Medial Epicondylitis

What is Medial Epicondylitis?

Also known as ‘Golfer’s Elbow’, medial epicondylitis is a type of elbow tendinitis, which is similar to the Tennis Elbow. However, the main difference is that this condition usually develops from harm caused to tendons on the inside of the elbow, while the ‘tennis elbow’ is caused by damaged caused to the tendons on the outside. Despite the name, this condition doesn’t only affect golfers, and any repetitive forearm, hand, or wrist motions can lead to microscopic tears on the inside tendons of your elbow.

What are the Symptoms of Medical Epicondylitis?

The symptoms of medical epicondylitis include tenderness and pain on the inner side of your elbow. The pain may also sometimes extend to the inner side of your forearm or lower arm and is likely to worsen with certain movements.

What are the Causes of Medial Epicondylitis?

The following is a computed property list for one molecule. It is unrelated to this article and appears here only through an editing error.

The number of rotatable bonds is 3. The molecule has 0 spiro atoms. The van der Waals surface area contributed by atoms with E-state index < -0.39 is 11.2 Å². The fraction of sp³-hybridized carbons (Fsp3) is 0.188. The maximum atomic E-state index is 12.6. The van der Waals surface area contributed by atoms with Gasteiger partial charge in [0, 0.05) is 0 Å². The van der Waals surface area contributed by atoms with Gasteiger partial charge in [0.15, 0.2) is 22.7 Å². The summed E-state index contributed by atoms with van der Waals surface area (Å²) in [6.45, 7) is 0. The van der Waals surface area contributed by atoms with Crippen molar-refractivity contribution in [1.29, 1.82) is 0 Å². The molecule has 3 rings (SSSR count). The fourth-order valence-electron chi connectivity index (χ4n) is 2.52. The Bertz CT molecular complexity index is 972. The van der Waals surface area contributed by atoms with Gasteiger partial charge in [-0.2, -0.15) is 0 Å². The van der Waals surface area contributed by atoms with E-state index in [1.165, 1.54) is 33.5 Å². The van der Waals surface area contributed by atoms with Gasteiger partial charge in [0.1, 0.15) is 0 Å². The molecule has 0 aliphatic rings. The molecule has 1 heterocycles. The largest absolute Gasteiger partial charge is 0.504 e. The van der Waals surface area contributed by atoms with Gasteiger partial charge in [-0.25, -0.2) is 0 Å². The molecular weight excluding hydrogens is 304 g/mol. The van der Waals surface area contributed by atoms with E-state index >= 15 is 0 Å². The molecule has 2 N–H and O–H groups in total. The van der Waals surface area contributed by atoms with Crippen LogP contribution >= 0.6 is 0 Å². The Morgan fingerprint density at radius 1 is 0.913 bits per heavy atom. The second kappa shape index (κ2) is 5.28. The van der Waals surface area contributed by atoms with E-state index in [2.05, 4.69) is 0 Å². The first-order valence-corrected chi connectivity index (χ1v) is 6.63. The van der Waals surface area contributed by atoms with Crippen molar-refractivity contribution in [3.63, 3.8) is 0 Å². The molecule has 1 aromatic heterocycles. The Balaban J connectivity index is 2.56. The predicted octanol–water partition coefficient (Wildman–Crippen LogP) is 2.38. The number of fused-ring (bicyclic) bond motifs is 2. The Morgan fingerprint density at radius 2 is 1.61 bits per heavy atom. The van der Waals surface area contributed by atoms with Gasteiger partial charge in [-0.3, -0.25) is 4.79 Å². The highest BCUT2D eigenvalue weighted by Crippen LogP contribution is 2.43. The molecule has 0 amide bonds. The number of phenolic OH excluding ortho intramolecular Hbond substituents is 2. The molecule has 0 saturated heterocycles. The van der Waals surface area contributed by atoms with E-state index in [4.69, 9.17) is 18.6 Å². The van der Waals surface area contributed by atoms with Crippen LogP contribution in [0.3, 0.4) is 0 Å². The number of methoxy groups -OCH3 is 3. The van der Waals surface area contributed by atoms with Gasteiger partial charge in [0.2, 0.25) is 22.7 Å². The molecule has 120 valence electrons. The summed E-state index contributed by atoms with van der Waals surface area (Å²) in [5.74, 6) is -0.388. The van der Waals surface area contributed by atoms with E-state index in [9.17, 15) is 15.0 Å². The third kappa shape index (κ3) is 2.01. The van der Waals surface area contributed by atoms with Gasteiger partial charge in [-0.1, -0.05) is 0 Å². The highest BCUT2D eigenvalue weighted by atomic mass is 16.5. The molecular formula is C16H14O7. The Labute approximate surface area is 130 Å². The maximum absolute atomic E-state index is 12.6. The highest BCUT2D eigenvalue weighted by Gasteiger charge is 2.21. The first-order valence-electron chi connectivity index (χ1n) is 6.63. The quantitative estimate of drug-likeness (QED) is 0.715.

The symptoms of medical epicondylitis include tenderness and pain on the inner side of your elbow. The pain may also sometimes extend to the inner side of your forearm or lower arm and is likely to worsen with certain movements.

 

Other symptoms of golfer’s elbow include numbness or tingling sensations in the ring and little fingers, weakness in wrists and hands, stiffness in elbows. The pain might worsen if you flex your wrists, life weights, turn a doorknob, or make a fast.

What are the Treatment Options available for Medial Epicondylitis?

  • Applying ice packs to your elbow three to four times a day for about 15 to 20 minutes to reduce pain and swelling.
  • Taking over-the-counter pain relievers like Tylenol, Aleve, Advil, Motrin IB, and others.
  • Using elbow straps or counter-force braces to reduce strain at the medial epicondyle and prevent further damage.
  • Performing exercises for tendon/muscle reconditioning starting with gradual strengthening and stretching of flexor-pronator muscles.
  • Injections that may entail cortisone or possibly a regenerative medicine treatment such as PRP therapy or a stem cell procedure.
  • If all else, fails, doctors may suggest treatment via surgery. Epicondylar debridement may be performed to decompress the ulnar nerve surgically.